...for planning.

It's the time of year for seed catalogues to start dropping through the letterbox.
Lots of planning to do. My husband will laugh at this, as there is still a pile of unopened seed packets sat on top of the microwave, collected through Spring and Summer. To be fair, I didn't buy any of these - they're all free from various magazines, most notably Garden News.

Still, shiny new catalogues with lots of bright new flowers and varieties of veg. A pleasant way to spend a wet autumn evening or weekend.

I've always found Thompson & Morgan to be excellent, but there are lots of other large companies, as well as smaller specialist companies. I like the look of the new Calendula 'Sherbert Fizz' T&M are showcasing this year:

It's cute!

Tuesday, September 05, 2006

Best Laid Plans

Well, I have failed to aerate the lawn so far, so that's this weekend sorted out. A dull job, but good to reduce compaction and hopefully reduce moss growth.

Mind you, most of the moss in the garden is on the shady border in the back garden, so that needs digging and having some organic matter added, to open up the drainage a bit.

I'm pondering putting in some broad bean seeds to overwinter. I'm not sure if this is a good idea 'up North', but worth a try to get an early crop next year. Mind you, with only growing veg in a small garden, anything is worth an experiment. With the amount of rain we're getting at the moment, it may be worth having a go at cultivating rice...

Monday, September 04, 2006

The sad autumn song of the robin

Yesterday morning I heard the 'ticking' and melancholy song of the robin - a sure sign of impending misty Autumn days.

I like the changing of the seasons: the heavy dew on the spiders webs in the garden; the smell of rotting vegetation; dahlias and asters flowering; even the sudden disintegration of the tender perennials - castor oil plants in particular disintegrate almost instantaneously when the thermometer reaches frost levels.

The chilli plants have done very well this year; I've just used one to make a chile con carne. The only problem being how to gauge the hotness of the first chilli pepper of the season. Well, we'll find out tomorrow, when we will either reach for the tabasco sauce to spice things up a bit, or rush to the kitchen with mouths on fire.

The Royal Society of Chemistry has some interesting information on the chemistry of chilli peppers:

Still no sun to ripen the butternut squashes. We do, however, have an extraordinarily fine crop of slugs. It's a shame that they are not considered a gourmet's invertebrate like the oyster - we'd make a fortune! Slug egg caviar, anyone? I could be onto a winner!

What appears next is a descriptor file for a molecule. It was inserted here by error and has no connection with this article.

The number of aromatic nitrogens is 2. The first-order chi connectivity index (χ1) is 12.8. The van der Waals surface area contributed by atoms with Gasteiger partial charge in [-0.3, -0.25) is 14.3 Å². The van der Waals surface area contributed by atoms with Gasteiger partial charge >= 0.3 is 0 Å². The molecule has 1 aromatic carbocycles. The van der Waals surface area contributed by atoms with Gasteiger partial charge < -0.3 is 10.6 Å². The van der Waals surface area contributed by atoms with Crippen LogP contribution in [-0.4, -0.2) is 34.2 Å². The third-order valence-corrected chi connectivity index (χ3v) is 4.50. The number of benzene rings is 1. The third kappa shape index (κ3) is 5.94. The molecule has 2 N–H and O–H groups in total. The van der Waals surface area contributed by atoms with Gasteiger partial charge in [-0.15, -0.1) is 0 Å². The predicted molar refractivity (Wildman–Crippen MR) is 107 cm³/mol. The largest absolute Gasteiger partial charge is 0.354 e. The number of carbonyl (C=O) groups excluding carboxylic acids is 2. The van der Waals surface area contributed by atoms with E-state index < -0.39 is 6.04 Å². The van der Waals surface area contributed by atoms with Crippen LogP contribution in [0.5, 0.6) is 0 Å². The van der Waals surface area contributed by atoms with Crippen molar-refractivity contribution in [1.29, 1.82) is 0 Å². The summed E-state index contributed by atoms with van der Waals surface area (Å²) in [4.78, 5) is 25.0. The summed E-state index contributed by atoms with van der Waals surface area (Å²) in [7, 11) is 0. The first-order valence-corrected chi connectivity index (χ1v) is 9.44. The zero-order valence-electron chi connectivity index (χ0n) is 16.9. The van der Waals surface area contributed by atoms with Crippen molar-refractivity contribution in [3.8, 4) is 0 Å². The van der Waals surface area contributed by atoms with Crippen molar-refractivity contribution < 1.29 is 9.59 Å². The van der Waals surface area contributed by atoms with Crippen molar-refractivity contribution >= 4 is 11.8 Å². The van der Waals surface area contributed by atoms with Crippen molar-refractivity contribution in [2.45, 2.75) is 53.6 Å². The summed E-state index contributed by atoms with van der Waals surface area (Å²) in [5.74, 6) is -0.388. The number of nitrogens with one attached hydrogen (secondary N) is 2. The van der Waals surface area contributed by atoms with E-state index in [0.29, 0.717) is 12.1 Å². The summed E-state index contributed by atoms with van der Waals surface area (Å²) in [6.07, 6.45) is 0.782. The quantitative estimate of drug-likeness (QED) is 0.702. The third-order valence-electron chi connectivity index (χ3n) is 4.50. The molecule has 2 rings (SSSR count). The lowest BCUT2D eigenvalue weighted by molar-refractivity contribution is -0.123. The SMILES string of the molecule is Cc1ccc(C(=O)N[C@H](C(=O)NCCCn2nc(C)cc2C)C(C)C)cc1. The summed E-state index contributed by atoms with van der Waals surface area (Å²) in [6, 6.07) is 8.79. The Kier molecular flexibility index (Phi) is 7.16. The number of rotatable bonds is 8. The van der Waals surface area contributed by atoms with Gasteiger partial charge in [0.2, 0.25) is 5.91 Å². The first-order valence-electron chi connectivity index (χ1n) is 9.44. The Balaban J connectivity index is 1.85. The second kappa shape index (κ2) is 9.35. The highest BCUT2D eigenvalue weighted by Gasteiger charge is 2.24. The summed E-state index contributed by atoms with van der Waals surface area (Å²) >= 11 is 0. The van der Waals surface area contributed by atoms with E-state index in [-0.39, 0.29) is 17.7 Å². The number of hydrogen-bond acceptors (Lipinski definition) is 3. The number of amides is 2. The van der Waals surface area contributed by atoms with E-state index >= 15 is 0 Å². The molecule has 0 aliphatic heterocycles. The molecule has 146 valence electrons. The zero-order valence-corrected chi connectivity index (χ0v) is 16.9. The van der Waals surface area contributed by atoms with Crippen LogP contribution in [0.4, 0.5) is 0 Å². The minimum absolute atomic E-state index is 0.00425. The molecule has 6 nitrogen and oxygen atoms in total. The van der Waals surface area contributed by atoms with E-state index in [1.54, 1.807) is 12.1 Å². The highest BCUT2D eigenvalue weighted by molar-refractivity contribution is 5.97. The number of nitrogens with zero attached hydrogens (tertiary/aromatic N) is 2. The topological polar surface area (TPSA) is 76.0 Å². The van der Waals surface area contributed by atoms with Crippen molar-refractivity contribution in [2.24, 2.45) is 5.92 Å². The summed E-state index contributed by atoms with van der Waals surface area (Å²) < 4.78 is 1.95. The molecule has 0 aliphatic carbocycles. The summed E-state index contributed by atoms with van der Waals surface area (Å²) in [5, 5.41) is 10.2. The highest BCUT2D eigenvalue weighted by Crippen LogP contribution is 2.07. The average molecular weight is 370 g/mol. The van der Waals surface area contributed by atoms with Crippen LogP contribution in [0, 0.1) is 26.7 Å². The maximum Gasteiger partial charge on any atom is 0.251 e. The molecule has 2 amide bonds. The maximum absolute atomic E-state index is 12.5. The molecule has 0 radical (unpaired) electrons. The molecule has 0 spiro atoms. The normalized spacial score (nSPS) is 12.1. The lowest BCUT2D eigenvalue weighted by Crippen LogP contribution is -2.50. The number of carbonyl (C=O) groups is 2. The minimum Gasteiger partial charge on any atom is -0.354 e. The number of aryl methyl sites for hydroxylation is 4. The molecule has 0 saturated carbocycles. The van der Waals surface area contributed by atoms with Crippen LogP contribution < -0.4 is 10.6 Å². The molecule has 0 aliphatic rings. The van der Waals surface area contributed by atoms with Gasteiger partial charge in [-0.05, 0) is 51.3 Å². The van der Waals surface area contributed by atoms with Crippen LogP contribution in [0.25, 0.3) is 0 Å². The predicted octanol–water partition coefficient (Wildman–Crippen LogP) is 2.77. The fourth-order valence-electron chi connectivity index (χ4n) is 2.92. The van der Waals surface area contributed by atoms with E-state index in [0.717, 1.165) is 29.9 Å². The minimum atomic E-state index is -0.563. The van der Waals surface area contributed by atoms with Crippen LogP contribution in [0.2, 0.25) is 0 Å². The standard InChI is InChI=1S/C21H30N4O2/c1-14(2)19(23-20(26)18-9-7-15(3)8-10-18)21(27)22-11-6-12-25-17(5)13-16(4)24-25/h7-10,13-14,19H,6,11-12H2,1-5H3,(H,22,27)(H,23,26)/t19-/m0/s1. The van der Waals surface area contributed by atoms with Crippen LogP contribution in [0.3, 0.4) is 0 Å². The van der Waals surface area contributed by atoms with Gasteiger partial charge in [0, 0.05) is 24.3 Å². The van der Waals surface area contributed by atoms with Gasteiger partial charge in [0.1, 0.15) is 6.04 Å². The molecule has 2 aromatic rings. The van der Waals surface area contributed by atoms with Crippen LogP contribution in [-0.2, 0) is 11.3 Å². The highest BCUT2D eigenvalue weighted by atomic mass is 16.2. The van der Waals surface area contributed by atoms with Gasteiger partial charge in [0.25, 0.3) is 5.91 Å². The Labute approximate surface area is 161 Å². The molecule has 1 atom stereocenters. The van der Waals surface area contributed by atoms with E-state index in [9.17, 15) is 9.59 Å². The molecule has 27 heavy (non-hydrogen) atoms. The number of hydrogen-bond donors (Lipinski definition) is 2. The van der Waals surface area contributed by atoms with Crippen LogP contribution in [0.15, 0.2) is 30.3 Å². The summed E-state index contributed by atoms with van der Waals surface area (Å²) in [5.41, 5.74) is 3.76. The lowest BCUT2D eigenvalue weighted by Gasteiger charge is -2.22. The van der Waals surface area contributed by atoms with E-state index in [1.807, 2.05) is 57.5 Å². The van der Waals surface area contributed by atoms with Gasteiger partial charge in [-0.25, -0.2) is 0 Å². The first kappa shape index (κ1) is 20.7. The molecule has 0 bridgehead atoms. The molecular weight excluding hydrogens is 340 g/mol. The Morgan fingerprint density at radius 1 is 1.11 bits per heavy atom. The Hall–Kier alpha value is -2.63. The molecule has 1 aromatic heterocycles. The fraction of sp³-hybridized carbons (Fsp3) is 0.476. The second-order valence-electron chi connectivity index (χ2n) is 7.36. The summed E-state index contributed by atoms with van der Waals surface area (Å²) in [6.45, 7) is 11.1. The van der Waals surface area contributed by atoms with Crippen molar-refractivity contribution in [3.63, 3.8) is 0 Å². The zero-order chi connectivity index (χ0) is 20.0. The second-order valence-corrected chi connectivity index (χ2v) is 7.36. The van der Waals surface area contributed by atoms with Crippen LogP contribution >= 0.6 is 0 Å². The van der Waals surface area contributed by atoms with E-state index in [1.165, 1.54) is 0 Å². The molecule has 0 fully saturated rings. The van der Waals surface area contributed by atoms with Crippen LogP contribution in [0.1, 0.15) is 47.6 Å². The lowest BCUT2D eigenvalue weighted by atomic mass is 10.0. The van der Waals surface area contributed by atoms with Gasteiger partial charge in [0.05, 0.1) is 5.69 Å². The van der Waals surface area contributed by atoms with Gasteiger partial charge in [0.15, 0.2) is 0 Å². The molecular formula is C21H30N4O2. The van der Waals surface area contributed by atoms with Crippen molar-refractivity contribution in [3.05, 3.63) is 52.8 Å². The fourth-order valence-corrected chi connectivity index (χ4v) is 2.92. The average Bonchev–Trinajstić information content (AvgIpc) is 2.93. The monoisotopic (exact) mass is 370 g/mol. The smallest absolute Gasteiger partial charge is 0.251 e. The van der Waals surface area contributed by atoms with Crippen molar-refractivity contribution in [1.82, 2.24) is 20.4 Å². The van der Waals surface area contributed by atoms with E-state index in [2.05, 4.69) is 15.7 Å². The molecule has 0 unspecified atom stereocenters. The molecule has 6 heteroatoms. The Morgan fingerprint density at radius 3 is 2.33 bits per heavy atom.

Sunday, September 03, 2006

Slowly learning...

I'm currently doing a distance learnig course, leading to the RHS General Certificate in Horticulture. A completely pointless exercise (much like this blog!), but nevertheless enjoyable.

I get a sense of satisfaction from learning, and learning combined with my hobby is better still.

The General Certificate is suitable for all, including hobby gardeners wishing to learn a little more about the whys and wherefores of plant growth and cultivation.

It's something to do in the dark winter evenings, which are quickly coming upon us...

Exotic Caterpillars

I noticed that one of the new apple trees looked a bit depleted of leaves. Closer inspection showed the culprits...
This is the caterpillar of the Eyed Hawkmoth. It likes apple leaves; so much so, that my poor new apple tree has barely half a dozen leaves left thanks to this critter and its siblings.

Still, if you're trying to attract wildlife, you can't pick and choose.

Today's garden tasks are to:
  • rescue the lavatera, which has lurched dramatically over the path after yesterday's wind;
  • aerate the lawn - dull but necessary to reduce compaction;
  • deadhead dahlias, rudbeckias and calendulas, so that they keep on flowering through autumn;
  • weed, weed, weed - the recent rain has caused everything to grow like crazy.

Saturday, September 02, 2006

Liquid Snow

The joy of the English weather...

Lush grass, sodden herbaceous border.

Still, an excellent start to my attempt at growing edible and ornamental plants together.

So many crab apples that a branch has snapped - note to self: make sure you thin them out in June next year.

Three apples on the brand new 'supercolumn' tree, and two on the cooking apple tree.

A huge harvest of at least 20 raspberries on the new canes; over 30 blackcurrants. And more courgettes than you can shake a stick at. If the weather Gods could give us three months of warm weather, I may even get a ripe butternut squash.

On the down side: snails & slugs galore on the red cabbages dotted about the garden. I've been using the excuse of specially bred 'lacy' cabbages.

Somehow 'liquid snow' sounds so much better than rain...